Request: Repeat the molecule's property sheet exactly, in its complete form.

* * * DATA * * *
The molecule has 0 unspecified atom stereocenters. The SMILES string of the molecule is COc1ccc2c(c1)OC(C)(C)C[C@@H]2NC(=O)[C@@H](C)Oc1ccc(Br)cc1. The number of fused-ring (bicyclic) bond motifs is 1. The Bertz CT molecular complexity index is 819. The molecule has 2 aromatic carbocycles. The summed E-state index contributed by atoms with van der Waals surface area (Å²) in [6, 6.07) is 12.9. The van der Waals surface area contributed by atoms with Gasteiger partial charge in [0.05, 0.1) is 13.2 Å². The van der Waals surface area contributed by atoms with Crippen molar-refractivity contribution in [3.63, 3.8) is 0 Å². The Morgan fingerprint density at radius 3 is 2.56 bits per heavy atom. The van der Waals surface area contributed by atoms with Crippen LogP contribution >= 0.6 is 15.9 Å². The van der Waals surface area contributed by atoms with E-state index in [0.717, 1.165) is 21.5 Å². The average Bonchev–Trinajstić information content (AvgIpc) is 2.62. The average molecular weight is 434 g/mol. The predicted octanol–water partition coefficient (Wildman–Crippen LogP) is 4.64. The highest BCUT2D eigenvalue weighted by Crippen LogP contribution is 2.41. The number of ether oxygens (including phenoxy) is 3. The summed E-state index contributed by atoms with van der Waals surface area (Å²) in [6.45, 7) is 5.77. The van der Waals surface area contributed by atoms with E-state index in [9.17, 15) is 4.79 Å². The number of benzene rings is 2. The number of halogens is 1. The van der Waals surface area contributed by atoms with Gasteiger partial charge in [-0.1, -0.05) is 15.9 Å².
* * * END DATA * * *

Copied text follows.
The molecule has 0 unspecified atom stereocenters. The SMILES string of the molecule is COc1ccc2c(c1)OC(C)(C)C[C@@H]2NC(=O)[C@@H](C)Oc1ccc(Br)cc1. The number of fused-ring (bicyclic) bond motifs is 1. The Bertz CT molecular complexity index is 819. The molecule has 2 aromatic carbocycles. The summed E-state index contributed by atoms with van der Waals surface area (Å²) in [6, 6.07) is 12.9. The van der Waals surface area contributed by atoms with Gasteiger partial charge in [0.05, 0.1) is 13.2 Å². The van der Waals surface area contributed by atoms with Crippen molar-refractivity contribution in [3.63, 3.8) is 0 Å². The Morgan fingerprint density at radius 3 is 2.56 bits per heavy atom. The van der Waals surface area contributed by atoms with Crippen LogP contribution >= 0.6 is 15.9 Å². The van der Waals surface area contributed by atoms with E-state index in [0.717, 1.165) is 21.5 Å². The average Bonchev–Trinajstić information content (AvgIpc) is 2.62. The average molecular weight is 434 g/mol. The predicted octanol–water partition coefficient (Wildman–Crippen LogP) is 4.64. The highest BCUT2D eigenvalue weighted by Crippen LogP contribution is 2.41. The number of ether oxygens (including phenoxy) is 3. The summed E-state index contributed by atoms with van der Waals surface area (Å²) in [6.45, 7) is 5.77. The van der Waals surface area contributed by atoms with E-state index in [9.17, 15) is 4.79 Å². The number of benzene rings is 2. The number of halogens is 1. The van der Waals surface area contributed by atoms with Gasteiger partial charge in [-0.1, -0.05) is 15.9 Å².